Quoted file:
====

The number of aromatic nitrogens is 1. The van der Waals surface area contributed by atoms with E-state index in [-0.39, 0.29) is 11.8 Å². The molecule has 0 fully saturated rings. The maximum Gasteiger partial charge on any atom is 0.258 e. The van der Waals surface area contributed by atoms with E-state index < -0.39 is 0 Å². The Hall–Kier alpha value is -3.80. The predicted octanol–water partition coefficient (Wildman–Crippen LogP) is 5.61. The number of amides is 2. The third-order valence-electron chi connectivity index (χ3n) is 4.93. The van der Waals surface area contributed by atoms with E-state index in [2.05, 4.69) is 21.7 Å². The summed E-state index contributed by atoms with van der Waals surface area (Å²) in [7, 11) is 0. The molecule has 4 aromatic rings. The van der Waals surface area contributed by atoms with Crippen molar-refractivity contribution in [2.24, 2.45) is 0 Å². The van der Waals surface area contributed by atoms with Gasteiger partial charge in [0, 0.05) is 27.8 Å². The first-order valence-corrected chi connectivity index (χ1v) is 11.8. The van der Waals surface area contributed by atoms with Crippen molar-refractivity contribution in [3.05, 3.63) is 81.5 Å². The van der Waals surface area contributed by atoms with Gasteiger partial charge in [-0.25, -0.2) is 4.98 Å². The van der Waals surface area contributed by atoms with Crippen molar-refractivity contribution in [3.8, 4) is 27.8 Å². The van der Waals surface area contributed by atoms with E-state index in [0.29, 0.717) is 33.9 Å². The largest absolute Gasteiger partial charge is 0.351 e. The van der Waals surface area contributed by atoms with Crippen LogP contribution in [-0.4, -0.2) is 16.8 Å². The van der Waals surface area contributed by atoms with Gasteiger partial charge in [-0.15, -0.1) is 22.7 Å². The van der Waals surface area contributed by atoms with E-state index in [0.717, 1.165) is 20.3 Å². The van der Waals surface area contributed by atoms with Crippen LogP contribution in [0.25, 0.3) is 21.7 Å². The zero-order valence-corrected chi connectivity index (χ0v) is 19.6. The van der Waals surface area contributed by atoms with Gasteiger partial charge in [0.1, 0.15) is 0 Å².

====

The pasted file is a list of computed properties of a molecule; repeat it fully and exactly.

The number of aromatic nitrogens is 1. The van der Waals surface area contributed by atoms with E-state index in [-0.39, 0.29) is 11.8 Å². The molecule has 0 fully saturated rings. The maximum Gasteiger partial charge on any atom is 0.258 e. The van der Waals surface area contributed by atoms with E-state index < -0.39 is 0 Å². The Hall–Kier alpha value is -3.80. The predicted octanol–water partition coefficient (Wildman–Crippen LogP) is 5.61. The number of amides is 2. The third-order valence-electron chi connectivity index (χ3n) is 4.93. The van der Waals surface area contributed by atoms with E-state index in [2.05, 4.69) is 21.7 Å². The summed E-state index contributed by atoms with van der Waals surface area (Å²) in [7, 11) is 0. The molecule has 4 aromatic rings. The van der Waals surface area contributed by atoms with Crippen molar-refractivity contribution in [2.24, 2.45) is 0 Å². The van der Waals surface area contributed by atoms with Gasteiger partial charge in [0, 0.05) is 27.8 Å². The first-order valence-corrected chi connectivity index (χ1v) is 11.8. The van der Waals surface area contributed by atoms with Crippen molar-refractivity contribution in [3.05, 3.63) is 81.5 Å². The van der Waals surface area contributed by atoms with Gasteiger partial charge in [-0.25, -0.2) is 4.98 Å². The van der Waals surface area contributed by atoms with Crippen molar-refractivity contribution in [3.8, 4) is 27.8 Å². The van der Waals surface area contributed by atoms with E-state index in [0.29, 0.717) is 33.9 Å². The largest absolute Gasteiger partial charge is 0.351 e. The van der Waals surface area contributed by atoms with Crippen LogP contribution in [-0.4, -0.2) is 16.8 Å². The van der Waals surface area contributed by atoms with Gasteiger partial charge in [-0.15, -0.1) is 22.7 Å². The van der Waals surface area contributed by atoms with E-state index in [0.717, 1.165) is 20.3 Å². The van der Waals surface area contributed by atoms with Crippen LogP contribution in [0.25, 0.3) is 21.7 Å². The zero-order valence-corrected chi connectivity index (χ0v) is 19.6. The van der Waals surface area contributed by atoms with Gasteiger partial charge in [0.1, 0.15) is 0 Å².